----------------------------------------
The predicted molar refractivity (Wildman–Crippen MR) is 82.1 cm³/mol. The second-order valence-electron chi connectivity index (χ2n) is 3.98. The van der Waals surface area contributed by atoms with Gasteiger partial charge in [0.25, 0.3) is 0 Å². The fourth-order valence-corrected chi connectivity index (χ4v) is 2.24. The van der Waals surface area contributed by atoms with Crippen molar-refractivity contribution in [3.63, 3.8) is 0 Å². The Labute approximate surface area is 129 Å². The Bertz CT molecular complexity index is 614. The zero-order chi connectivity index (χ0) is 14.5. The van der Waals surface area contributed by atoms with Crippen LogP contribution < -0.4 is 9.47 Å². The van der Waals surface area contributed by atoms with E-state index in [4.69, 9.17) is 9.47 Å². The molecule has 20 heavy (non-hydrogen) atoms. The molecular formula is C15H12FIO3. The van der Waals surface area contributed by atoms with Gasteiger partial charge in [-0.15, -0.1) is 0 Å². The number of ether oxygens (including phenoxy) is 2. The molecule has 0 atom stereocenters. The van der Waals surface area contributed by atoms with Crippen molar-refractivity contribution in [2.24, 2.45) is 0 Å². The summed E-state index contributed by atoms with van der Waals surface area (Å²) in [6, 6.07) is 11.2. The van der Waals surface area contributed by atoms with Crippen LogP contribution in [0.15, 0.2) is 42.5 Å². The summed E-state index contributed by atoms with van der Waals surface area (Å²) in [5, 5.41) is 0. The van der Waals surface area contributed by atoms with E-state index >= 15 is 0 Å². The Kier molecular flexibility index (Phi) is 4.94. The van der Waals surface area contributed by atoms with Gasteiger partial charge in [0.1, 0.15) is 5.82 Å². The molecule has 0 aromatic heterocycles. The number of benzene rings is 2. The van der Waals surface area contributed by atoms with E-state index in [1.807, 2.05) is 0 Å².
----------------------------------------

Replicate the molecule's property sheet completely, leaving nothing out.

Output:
The predicted molar refractivity (Wildman–Crippen MR) is 82.1 cm³/mol. The second-order valence-electron chi connectivity index (χ2n) is 3.98. The van der Waals surface area contributed by atoms with Gasteiger partial charge in [0.25, 0.3) is 0 Å². The fourth-order valence-corrected chi connectivity index (χ4v) is 2.24. The van der Waals surface area contributed by atoms with Crippen molar-refractivity contribution in [3.63, 3.8) is 0 Å². The Labute approximate surface area is 129 Å². The Bertz CT molecular complexity index is 614. The zero-order chi connectivity index (χ0) is 14.5. The van der Waals surface area contributed by atoms with Crippen LogP contribution < -0.4 is 9.47 Å². The van der Waals surface area contributed by atoms with E-state index in [4.69, 9.17) is 9.47 Å². The molecule has 20 heavy (non-hydrogen) atoms. The molecular formula is C15H12FIO3. The van der Waals surface area contributed by atoms with Gasteiger partial charge in [-0.15, -0.1) is 0 Å². The number of ether oxygens (including phenoxy) is 2. The molecule has 0 atom stereocenters. The van der Waals surface area contributed by atoms with Crippen molar-refractivity contribution in [2.24, 2.45) is 0 Å². The summed E-state index contributed by atoms with van der Waals surface area (Å²) in [6, 6.07) is 11.2. The van der Waals surface area contributed by atoms with Crippen LogP contribution in [0.15, 0.2) is 42.5 Å². The summed E-state index contributed by atoms with van der Waals surface area (Å²) in [5, 5.41) is 0. The van der Waals surface area contributed by atoms with E-state index >= 15 is 0 Å². The Kier molecular flexibility index (Phi) is 4.94. The van der Waals surface area contributed by atoms with Gasteiger partial charge in [0.1, 0.15) is 5.82 Å². The molecule has 0 aromatic heterocycles. The number of benzene rings is 2. The van der Waals surface area contributed by atoms with E-state index in [1.807, 2.05) is 0 Å².